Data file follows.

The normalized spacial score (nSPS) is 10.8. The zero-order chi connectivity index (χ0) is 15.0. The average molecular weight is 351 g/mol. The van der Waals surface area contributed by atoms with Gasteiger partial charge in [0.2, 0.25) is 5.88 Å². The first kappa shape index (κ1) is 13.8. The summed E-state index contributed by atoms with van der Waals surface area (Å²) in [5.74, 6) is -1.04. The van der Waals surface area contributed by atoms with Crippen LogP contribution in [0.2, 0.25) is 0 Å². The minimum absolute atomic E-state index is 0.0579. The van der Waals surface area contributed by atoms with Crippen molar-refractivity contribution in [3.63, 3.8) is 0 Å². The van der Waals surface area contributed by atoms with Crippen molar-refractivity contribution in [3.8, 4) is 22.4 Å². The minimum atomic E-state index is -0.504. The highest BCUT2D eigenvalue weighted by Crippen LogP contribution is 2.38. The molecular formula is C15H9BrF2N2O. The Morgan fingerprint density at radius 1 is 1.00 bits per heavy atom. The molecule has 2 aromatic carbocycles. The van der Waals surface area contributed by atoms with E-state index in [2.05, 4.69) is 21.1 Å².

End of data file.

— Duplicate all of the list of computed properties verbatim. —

The normalized spacial score (nSPS) is 10.8. The zero-order chi connectivity index (χ0) is 15.0. The average molecular weight is 351 g/mol. The van der Waals surface area contributed by atoms with Gasteiger partial charge in [0.2, 0.25) is 5.88 Å². The first kappa shape index (κ1) is 13.8. The summed E-state index contributed by atoms with van der Waals surface area (Å²) in [5.74, 6) is -1.04. The van der Waals surface area contributed by atoms with Crippen LogP contribution in [0.2, 0.25) is 0 Å². The minimum absolute atomic E-state index is 0.0579. The van der Waals surface area contributed by atoms with Crippen molar-refractivity contribution in [3.63, 3.8) is 0 Å². The van der Waals surface area contributed by atoms with Crippen molar-refractivity contribution in [3.8, 4) is 22.4 Å². The minimum atomic E-state index is -0.504. The highest BCUT2D eigenvalue weighted by Crippen LogP contribution is 2.38. The molecular formula is C15H9BrF2N2O. The Morgan fingerprint density at radius 1 is 1.00 bits per heavy atom. The molecule has 2 aromatic carbocycles. The van der Waals surface area contributed by atoms with E-state index in [2.05, 4.69) is 21.1 Å².